Many of the jokes in RON GOOSSENS: LOW-BUDGET STUNTMAN are super-specific to the Netherlands and, even more specifically, to the Dutch film industry. I am afraid I am an expert on neither the country nor its film industry. All I really know about the cinematic arts in the Netherlands is that it gave the world Paul Verhoeven, and for that, we are forever in debt. While a lack of understanding of a majority of the inside jokes aimed at the film and television industry in the Netherlands flew over my head, I was still entertained by the film for the first forty or so minutes. Unfortunately, the film runs eighty minutes.



Ron Goossens (Tim Haars) is a sad drunk in a town full of them. In his mid-30’s, his main claim to fame in life is being the son of an even more prolific drunk. He spends his days and nights drinking until he is blackout drunk, usually waking up in an awkward position somewhere in public the next day. His wife Angela (Maartje van de Wetering) has cheated on him with every man he knows and does not care when he discovers this fact. It is to Ron’s credit that he does seem to care about Angela even though she has given up on him.



As the film he opens, Ron has drunkenly taken on a dare to jump a canal in his tiny, beaten up car. Not surprisingly, things go very wrong with a spectacular crash and Ron aflame, leaping into the canal to put out the fire. When his friend Peter (Henry van Loon) puts video of the crash and Ron’s fiery leap on YouTube, he quickly becomes a viral sensation. Before long, a shady agent (Michiel Romeyn) is at Ron’s door looking for a stuntman who works cheap, off the books, and with a minimum of safety precautions to take the place of more expensive union stuntmen.


When Angela kicks Ron out of the house and says he can come back home if he manages to have sex with hot actress of the moment Bo Maerten (playing an exaggerated version of herself)—a task she considers impossible for Ron to manage, he takes the agent’s offer. But drunkenly putting himself in danger is different than also putting actors in danger with his antics and it does not take him long to alienate Bo, forcing him to continue taking on crazy stunts in film after film to stay near her.



That is a convoluted set up for a film that largely mines laughs from watching a drunken buffoon annoy and terrify pampered actors. And that is part of the problem with RON GOOSSENS. Much of that set up is designed to lay the groundwork for a second-half attempt at redeeming Ron, which is where the film quickly unravels.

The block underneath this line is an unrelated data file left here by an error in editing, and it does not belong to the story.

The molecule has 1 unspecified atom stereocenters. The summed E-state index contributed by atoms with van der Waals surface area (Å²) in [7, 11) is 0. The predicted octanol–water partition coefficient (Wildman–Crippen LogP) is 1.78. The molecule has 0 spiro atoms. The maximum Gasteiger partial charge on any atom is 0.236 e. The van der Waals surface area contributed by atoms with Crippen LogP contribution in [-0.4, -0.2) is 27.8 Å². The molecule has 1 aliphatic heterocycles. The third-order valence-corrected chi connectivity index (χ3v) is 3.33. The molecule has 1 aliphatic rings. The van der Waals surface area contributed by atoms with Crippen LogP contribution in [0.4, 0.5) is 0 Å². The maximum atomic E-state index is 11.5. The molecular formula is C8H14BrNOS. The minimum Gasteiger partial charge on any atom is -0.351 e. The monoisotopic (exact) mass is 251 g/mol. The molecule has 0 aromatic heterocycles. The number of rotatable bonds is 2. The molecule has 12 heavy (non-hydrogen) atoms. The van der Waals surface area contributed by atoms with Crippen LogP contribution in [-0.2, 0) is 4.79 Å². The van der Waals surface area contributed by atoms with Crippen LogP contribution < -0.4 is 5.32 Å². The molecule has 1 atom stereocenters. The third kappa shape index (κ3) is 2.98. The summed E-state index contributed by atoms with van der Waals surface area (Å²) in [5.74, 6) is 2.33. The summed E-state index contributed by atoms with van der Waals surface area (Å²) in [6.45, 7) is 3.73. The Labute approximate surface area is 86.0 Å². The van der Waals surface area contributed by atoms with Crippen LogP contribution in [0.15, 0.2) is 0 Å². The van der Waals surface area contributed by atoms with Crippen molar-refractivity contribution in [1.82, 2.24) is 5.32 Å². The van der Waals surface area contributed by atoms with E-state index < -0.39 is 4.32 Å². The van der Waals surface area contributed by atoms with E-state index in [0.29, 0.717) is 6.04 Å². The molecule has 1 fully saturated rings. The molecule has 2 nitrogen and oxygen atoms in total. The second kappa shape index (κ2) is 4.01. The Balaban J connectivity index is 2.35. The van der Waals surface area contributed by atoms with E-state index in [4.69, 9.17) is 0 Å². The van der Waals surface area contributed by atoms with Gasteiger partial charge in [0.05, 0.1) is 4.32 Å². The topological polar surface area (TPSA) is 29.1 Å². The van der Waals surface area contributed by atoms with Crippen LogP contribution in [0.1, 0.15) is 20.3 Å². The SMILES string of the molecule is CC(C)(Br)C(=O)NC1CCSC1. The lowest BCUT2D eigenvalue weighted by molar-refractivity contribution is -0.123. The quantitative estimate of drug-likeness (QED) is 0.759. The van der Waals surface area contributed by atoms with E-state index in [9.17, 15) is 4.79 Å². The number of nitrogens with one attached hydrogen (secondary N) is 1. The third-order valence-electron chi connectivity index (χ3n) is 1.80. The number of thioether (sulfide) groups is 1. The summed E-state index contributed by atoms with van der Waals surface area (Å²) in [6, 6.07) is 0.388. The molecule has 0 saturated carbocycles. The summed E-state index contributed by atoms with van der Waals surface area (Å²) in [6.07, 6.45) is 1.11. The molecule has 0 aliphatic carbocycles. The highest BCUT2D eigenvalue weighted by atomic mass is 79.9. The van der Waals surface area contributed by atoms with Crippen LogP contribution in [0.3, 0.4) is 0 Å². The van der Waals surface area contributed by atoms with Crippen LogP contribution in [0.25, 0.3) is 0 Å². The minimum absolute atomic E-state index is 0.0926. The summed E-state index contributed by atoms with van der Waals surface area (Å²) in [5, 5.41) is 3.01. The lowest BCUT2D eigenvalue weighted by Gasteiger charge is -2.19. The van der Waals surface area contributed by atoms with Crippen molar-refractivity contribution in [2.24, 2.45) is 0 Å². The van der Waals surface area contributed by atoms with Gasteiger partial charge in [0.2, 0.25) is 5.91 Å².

Even with jokes that rely heavily on understanding the public personas of Dutch and German actors and singers like Maerten, Waldemar Torenstra, and Dennie Christian, the section of the film that deals with Ron Wreaking havoc on their lives and careers is very funny, scoring big laughs from Haars’ gift for physical comedy. Sly self-mocking on the part of writers/directors Steffen Haars and Flip Van der Kuil when it comes to how small the film and TV industry is in their country also provides a fun running joke about the same actors appearing in every production.



While I normally would applaud a comedy for trying to add a little heft to the proceedings, RON GOOSSENS establishes the tone of an anything-goes spoof in it first half, so the sudden attempt to take Ron seriously as a character in the back half of the film nearly causes whiplash. It makes sense that Ron should evolve as a character, but as skilled as Haars and Van der Kuil are at comedy, they have a heavy hand that borders on judgmental when it comes to trying to redeem Ron. Not only does he sober up, but he also has to face the consequences of his unhappy marriage and try to make amends to Bo for basically stalking her for months. These sudden stakes feel too dramatic and serious for a film that opened with a man nearly killing himself in an auto accident and then shouting out “I’m like, totally shitfaced!”


Even though the film does come back around at the end with an anarchic—if mean-spirited—finale, it is too little too late after the misguided turn into semi-dramatic territory. Still, I have the nagging concern that the attempts at redeeming Ron are just another culture-specific piece of comedy that I missed.


Am I’m the wrong person to review RON GOOSSENS? All I know is that I enjoyed the film infinitely more when it didn’t take itself seriously at all. Maybe it would have worn out its welcome as well if it stayed the same ridiculous comedy all the way through, but at least it would have been true to its spirit.







Matt Wedge
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